- Tenderness of the scalp and forehead
Many things can trigger a tension headache. But those tight muscles could be due to emotional stress or anxiety. Learn more about the triggers and remedies for stress headaches.
A stomach ulcer — a type of peptic ulcer — is a sore on the lining of your stomach that’s caused by:
- Infection with helicobacter pylori (H. pylori)
- Long-term use of nonsteroidal anti-inflammatory drugs (NSAIDs)
- Rare cancers and tumors
Research into how physical stress interacts with the immune system is ongoing. It’s thought that physical stress may affect how you heal from an ulcer. Physical stress can be due to:
- Trauma or injury to the brain or central nervous system
- Serious long-term illness or injury
- A surgical procedure
In turn, the heartburn and pain of a stomach ulcer can lead to emotional stress. Find out more about the relationship between stress and ulcers.
Some people react to stress by eating, even if they’re not hungry. If you find yourself eating without thinking, binging in the middle of the night, or generally eating way more than you used to, you might be stress eating.
When you stress eat, you take in a lot more calories than you need and you’re probably not choosing the healthiest foods. This can lead to rapid weight gain and a host of health problems.
And it does nothing to resolve your stress.
If you’re eating to relieve stress, it’s time to find other coping mechanisms. Check out some tips to help you stop eating late at night.
Stress at work
Work can be a source of great stress for any number of reasons. This kind of stress can be occasional or chronic.
Stress at work can come in the form of:
- The feeling you lack power or control over what happens
- Feeling stuck in a job you dislike and seeing no alternatives
- Being made to do things you don’t think you should do
- Experiencing conflict with a co-worker
- Having too much asked of you, or being overworked
If you’re in a job you hate or are always responding to others’ demands without any control, stress seems unavoidable. Sometimes, quitting or fighting for more work-life balance is the right thing to do. This is how to know you’re headed for burnout at work.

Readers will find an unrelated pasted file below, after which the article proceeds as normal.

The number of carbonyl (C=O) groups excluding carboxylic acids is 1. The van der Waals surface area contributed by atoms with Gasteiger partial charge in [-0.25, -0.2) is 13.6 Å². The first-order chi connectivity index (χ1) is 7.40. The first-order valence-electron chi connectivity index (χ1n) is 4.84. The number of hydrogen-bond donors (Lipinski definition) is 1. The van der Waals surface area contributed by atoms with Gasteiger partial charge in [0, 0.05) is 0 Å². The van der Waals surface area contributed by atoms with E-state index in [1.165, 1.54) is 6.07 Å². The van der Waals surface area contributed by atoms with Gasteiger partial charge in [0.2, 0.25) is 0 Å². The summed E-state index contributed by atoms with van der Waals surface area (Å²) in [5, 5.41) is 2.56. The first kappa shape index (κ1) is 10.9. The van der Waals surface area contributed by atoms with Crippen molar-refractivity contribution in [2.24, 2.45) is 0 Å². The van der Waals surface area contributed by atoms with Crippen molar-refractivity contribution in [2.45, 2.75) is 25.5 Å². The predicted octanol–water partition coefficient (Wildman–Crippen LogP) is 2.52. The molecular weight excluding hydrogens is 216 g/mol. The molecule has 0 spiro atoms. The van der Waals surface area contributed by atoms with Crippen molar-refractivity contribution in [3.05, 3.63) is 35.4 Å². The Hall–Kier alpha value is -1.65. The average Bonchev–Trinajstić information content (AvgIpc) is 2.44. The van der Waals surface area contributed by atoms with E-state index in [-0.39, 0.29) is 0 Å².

Of course, some jobs are just more dangerous than others. Some, such as emergency first-responders, call for you to put your life on the line.
Then, there are professions — such as ones in the medical field, like a doctor or nurse — where you hold someone else’s life in your hands. Finding balance and managing your stress is important to maintain your mental health.
Stress and anxiety
Stress and anxiety often go hand in hand. Stress comes from the demands placed on your brain and body. Anxiety is when you feel high levels of worry, unease, or fear.
Anxiety can certainly be an offshoot of episodic or chronic stress.
Having both stress and anxiety can have a severe negative impact on your health, making you more likely to develop:
- High blood pressure
- Heart disease
- Panic disorder
Stress and anxiety can be treated. In fact, there are many strategies and resources that can help both.
Start by seeing your primary doctor, who can check your overall health and refer you for counseling. If you’ve thought about harming yourself or others, get help immediately.
The goal of stress management isn’t to get rid of it completely. It’s not only impossible but as we mentioned, stress can be healthy in some situations. In order to manage your stress, first, you have to identify the things that cause you stress — or your triggers.
Figure out which of these things can be avoided. Then, find ways to cope with those negative stressors that can’t be avoided.
Over time, managing your stress levels may help lower your risk of stress-related diseases. And it’ll help you feel better on a daily basis, too. Here are some basic ways to start managing stress:
- Maintain a healthy diet
- Aim for 7-8 hours of sleep each night
- Exercise regularly
- Minimize your use of caffeine and alcohol
- Stay socially connected so you can get and give support
- Make time for rest and relaxation, or self-care
- Learn meditation techniques such as deep breathing
If you can’t manage your stress, or if it’s accompanied by anxiety or depression, see your doctor right away. These conditions can be managed with treatment, as long as you seek help. You might also consider consulting with a therapist or other mental health professional. Learn stress management tips you can try right now.